Madonna's Mystics Called a Cult

The New York Post/December 4, 1997
By Richard Johnson with Jeane MacIntosh and Sean Gannon

Despite all the positive media hoopla about Madonna's newfound spirituality, some prominent Jewish leaders have raised serious questions about her affiliation with Rabbi Phillip Berg's controversial Kabbalah Learning Center. And Rick Ross, possibly the best known cult watcher in the U.S., earlier this week posted an Internet warning to the effect that the Berg group, which has outposts in New York, London, and Israel, is a cult. "This seems to be a deeply troubling group. I don't think that Madonna has any idea what she's getting into," Ross said.

Kabbalah, defined in the New Standard Jewish Encyclopedia as "the mystical religious stream in Judaism" that seeks fundamental truths about man, God, and creation, is based on the Zohar, a nearly 2000-year-old text which supposedly unlocks the "Bible code." It's the latest rage in Hollywood, where converts include Liz Taylor, Roseanne and talent manager Sandy Gallin.

But Ross, a longtime student of the Berg group, is concerned. On his website - which plays "Don't Cry for Me, Argentina" in the background - is a translation of a 1995 article from "Tel Aviv," an Israeli magazine. It portrays the group as a "personality cult" revolving around Berg and his wife Karen. "The methodology is divide and rule," said someone formerly involved. "Karen decides everything. If, for example, she sees that there is too great a love between a couple, and this threatens her, she knows how to separate the couple, and she always wins."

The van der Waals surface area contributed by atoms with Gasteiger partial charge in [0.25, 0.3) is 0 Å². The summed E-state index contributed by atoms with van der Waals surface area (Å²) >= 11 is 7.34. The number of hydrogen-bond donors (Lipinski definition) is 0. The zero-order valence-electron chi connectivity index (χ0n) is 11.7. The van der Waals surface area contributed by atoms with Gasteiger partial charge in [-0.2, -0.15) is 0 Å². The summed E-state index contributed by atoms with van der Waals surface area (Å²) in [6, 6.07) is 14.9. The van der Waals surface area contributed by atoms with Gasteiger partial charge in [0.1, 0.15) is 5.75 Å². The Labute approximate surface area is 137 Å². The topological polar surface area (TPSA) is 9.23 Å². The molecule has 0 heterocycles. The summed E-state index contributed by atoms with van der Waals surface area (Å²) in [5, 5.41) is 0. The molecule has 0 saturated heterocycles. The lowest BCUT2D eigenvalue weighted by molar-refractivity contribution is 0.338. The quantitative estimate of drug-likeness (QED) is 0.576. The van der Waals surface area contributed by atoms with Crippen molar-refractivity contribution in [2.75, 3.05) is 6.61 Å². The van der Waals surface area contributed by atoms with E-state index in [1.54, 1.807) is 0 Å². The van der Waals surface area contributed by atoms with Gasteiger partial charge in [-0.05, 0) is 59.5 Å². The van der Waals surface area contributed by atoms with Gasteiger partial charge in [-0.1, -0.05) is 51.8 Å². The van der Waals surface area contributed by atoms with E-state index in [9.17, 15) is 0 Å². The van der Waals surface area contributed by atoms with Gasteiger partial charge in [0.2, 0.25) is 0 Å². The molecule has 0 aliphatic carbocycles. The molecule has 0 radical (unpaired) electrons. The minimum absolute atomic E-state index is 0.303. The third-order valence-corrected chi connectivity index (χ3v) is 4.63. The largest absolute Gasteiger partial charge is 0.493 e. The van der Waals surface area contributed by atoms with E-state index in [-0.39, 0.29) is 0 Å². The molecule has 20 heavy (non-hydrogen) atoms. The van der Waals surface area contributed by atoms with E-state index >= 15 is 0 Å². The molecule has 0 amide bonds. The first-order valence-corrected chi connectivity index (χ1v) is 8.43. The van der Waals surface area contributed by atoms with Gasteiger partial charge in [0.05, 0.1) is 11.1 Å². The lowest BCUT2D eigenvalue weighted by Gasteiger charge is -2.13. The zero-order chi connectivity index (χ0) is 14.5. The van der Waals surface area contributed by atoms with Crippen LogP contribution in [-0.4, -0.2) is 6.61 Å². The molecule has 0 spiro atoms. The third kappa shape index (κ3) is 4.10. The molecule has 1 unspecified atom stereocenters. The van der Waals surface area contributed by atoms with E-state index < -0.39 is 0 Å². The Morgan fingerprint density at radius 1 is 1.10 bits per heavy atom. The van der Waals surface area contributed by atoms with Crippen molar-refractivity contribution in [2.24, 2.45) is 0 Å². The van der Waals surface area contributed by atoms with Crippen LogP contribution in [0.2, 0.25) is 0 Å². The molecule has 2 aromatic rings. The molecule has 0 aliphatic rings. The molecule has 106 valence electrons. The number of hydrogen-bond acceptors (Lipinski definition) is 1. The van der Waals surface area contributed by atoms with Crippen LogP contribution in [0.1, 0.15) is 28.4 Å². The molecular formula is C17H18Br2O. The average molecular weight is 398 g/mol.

"We've heard this stuff before," Bataya Solomon, spokesman for the Kabbalah Learning Center in Los Angeles, said. "I could call up somebody and say Karen told me to hang myself in the bathroom and they would put it on the Internet."

Phillip Abramowitz of the Task Force on Missionaries & Cults, a project of the JewishCommunity Relations Council of New York, said he has talked with people who claimed their marriages had ended because of Kabbalah pressure.

"We never get involved in people's marriages," countered Solomon. She suggested that people sometimes wrongly blame the center for divorces.

Several rabbis have become embroiled in bitter disputes with the group. One is Los Angeles Rabbi Bentzioni Kravitz of Jews for Judaism, a group opposed to missionary work among Jews. Kravitz said one woman told him that Kabbalah members had convinced her she was possessed by an evil spirit. Kravitz urged the woman to return books she had acquired from the center and wash her hands of the organization. Shortly after this, he ran into several Kabbalah members. "I was spat on by them," he told PAGE SIX's Charlotte Hays. "They surrounded me and yelled at me."

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